440 F2d 656 National Labor Relations Board v. Eastern Illinois Gas and Security Company

440 F.2d 656


No. 18479.

United States Court of Appeals, Seventh Circuit.

March 15, 1971.

Arnold Ordman, Gen. Counsel, Dominick L. Manoli, Associate Gen. Counsel, Marcel Mallet-Prevost, Asst. Gen. Counsel, Leonard M. Wagman, Charles R. Both, for N. L. R. B., for petitioner.

Lloyd Morain, San Francisco, Cal., Arthur R. Donovan, Joseph A. Yocum, Evansville, Ind., for respondent; Kahn, Dees, Donovan & Kahn, Evansville, Ind., of counsel.

Before SWYGERT, Chief Judge, and KILEY and PELL, Circuit Judges.


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The National Labor Relations Board petitions for enforcement of its order issued on April 29, 1969 against Eastern Illinois Gas and Security Company.1 The Board found that the company violated section 8(a) (1) of the National Labor Relations Act by discharging employee James E. Doan because of his participation in presenting a grievance about working conditions on behalf of himself and fellow employees. The Board's order requires the company to cease and desist from the unfair labor practice found. Affirmatively, it requires the company to offer Doan reinstatement of his former job and to pay him for any loss of wages due to his discharge.


The Board, contrary to the trial examiner, concluded that "at least one of the moving factors entering into its [the company's] decision to terminate Doan was his role in grieving about a working condition on behalf of himself and his fellow employees." Upon a consideration of the record as a whole, including the findings of the trial examiner, we are convinced that the Board's conclusion is not supported by substantial evidence.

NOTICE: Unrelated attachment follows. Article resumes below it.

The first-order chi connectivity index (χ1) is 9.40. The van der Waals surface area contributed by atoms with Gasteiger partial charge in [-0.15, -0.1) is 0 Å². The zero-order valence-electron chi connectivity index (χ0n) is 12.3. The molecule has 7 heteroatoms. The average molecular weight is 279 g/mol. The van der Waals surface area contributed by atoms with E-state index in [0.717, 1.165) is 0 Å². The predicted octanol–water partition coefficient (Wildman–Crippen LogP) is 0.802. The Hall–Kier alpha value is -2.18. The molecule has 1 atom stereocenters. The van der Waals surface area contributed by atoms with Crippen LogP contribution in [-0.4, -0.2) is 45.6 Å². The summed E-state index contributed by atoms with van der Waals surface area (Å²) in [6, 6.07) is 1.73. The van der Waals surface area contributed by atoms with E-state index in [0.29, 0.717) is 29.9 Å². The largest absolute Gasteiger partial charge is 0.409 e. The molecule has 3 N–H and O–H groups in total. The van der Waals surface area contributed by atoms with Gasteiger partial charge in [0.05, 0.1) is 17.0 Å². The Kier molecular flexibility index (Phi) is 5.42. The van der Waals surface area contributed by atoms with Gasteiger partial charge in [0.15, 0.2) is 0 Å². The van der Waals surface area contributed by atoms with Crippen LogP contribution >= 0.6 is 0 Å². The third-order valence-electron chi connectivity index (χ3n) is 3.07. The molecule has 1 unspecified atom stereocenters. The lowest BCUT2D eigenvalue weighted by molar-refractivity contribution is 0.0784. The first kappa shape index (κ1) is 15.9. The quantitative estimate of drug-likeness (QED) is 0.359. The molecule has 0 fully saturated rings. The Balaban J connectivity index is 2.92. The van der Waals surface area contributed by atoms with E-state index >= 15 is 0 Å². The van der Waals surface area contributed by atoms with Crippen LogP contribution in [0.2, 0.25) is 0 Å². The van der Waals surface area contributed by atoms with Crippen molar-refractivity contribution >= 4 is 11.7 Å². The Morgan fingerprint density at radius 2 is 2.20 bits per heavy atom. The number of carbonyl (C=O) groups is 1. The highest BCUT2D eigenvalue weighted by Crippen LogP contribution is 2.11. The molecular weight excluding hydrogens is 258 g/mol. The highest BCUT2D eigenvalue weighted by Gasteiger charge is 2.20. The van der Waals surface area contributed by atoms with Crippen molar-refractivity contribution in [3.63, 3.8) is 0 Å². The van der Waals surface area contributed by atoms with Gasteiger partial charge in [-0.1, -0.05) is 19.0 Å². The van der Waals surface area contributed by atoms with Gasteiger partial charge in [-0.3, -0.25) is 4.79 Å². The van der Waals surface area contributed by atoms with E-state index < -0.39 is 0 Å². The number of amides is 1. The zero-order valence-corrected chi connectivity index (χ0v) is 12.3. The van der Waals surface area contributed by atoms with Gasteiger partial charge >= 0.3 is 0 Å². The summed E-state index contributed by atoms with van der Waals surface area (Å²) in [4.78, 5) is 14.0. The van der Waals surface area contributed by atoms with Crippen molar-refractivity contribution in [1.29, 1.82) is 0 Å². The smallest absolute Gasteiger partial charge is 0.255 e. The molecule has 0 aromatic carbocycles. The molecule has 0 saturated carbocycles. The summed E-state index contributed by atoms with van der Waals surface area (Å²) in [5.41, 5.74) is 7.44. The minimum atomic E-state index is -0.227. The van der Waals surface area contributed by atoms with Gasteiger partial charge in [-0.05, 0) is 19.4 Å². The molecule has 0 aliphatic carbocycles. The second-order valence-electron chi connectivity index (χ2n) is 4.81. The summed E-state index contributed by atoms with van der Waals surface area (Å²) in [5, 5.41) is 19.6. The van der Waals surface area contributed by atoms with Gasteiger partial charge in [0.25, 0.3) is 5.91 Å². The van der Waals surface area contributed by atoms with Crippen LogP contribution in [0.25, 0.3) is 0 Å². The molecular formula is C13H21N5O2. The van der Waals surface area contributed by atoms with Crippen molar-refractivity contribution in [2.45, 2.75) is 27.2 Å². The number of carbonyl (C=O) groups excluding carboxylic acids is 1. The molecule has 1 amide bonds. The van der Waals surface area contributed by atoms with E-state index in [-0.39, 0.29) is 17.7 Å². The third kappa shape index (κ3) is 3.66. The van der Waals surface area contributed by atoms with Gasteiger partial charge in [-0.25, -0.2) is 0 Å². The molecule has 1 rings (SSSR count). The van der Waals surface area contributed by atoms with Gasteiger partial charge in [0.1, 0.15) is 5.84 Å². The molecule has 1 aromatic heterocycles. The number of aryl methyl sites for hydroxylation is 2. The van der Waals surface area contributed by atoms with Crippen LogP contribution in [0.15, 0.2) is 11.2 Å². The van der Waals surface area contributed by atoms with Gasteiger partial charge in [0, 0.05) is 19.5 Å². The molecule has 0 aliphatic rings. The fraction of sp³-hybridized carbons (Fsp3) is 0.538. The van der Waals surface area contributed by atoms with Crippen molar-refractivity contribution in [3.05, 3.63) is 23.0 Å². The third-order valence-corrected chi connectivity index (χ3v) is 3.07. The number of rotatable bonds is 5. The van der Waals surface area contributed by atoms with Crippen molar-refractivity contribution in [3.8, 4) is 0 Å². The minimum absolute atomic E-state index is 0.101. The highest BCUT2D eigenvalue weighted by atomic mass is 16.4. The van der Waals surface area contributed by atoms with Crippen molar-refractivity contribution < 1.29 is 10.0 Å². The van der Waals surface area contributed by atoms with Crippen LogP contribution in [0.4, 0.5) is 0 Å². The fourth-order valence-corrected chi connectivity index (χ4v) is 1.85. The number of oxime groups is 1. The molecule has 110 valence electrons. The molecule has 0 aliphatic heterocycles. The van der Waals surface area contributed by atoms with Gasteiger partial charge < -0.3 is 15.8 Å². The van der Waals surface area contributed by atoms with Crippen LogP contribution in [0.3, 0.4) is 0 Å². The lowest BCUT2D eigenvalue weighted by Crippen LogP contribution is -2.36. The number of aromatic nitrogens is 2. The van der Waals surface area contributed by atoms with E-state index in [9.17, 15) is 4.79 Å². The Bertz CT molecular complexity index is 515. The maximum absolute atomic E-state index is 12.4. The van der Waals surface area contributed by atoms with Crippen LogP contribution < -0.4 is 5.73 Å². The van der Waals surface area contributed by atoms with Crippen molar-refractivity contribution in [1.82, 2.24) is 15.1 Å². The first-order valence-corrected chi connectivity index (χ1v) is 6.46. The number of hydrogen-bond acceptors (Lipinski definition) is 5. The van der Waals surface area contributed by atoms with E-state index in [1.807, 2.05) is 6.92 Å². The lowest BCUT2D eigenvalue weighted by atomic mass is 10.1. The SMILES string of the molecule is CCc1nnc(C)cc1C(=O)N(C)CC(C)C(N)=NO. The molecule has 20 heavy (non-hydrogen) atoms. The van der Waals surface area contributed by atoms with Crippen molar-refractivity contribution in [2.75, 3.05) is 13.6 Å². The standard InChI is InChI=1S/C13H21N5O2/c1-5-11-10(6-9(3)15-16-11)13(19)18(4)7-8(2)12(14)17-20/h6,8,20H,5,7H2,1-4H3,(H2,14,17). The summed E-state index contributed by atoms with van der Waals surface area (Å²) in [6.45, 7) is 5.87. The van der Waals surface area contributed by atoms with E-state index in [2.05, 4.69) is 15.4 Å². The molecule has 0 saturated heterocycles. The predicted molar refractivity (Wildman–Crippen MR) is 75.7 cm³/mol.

The issue whether Doan's discharge from employment was attributable in part because he engaged in protected activities centers around a meeting on May 17, 1968, arranged by Doan and his fellow employees Harman and Lathrop with the company's local manager at which an alleged grievance was discussed. The grievance concerned the assignment of another employee, Raley, to the more desirable work of installing gas appliances in private homes (in contrast to the less desirable work of digging the trenches outside the home for the gas line) even though Harman had more seniority than Raley.


The Board, by referring to certain evidence which it said the trial examiner did not consider and drawing inferences therefrom, reached the conclusion that there was a causal connection between Doan's discharge and his participation in the May 7 meeting.


We are of the view that the evidence referred to by the Board and the inferences it drew therefrom, when considered within the totality of the facts and circumstances surrounding Doan's discharge, are too flimsy to constitute substantial evidence supporting the Board's finding.


It is evident from the record that the company had legitimate grounds to terminate Doan's employ. (The Board does not contend otherwise.) For example, a fellow employee reported to the company that Doan told employees working with him that it did not matter to him how he installed a gas line, or whether it was in accordance with the prescribed standards, since he did not plan to remain in the company's employ for long. In our opinion the company was not required to retain an employee with this attitude about his work and thereby risk the attendant dangers to life and property.


Of course, if the record supported a finding, which it does not, that Doan's discharge was motivated by the desire of the company to discourage protected activity, the Board's order would be enforceable regardless of the existence of valid grounds for the discharge. In that connection it should be noted that the examiner found, and the Board agreed, there was no evidence of the company's hostility to the union of which Doan was a member or to the "collective, concerted activities of its employees."

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The Board's request for enforcement of its order is denied.



The Board's decision and order are reported at 175 N.L.R.B. No. 108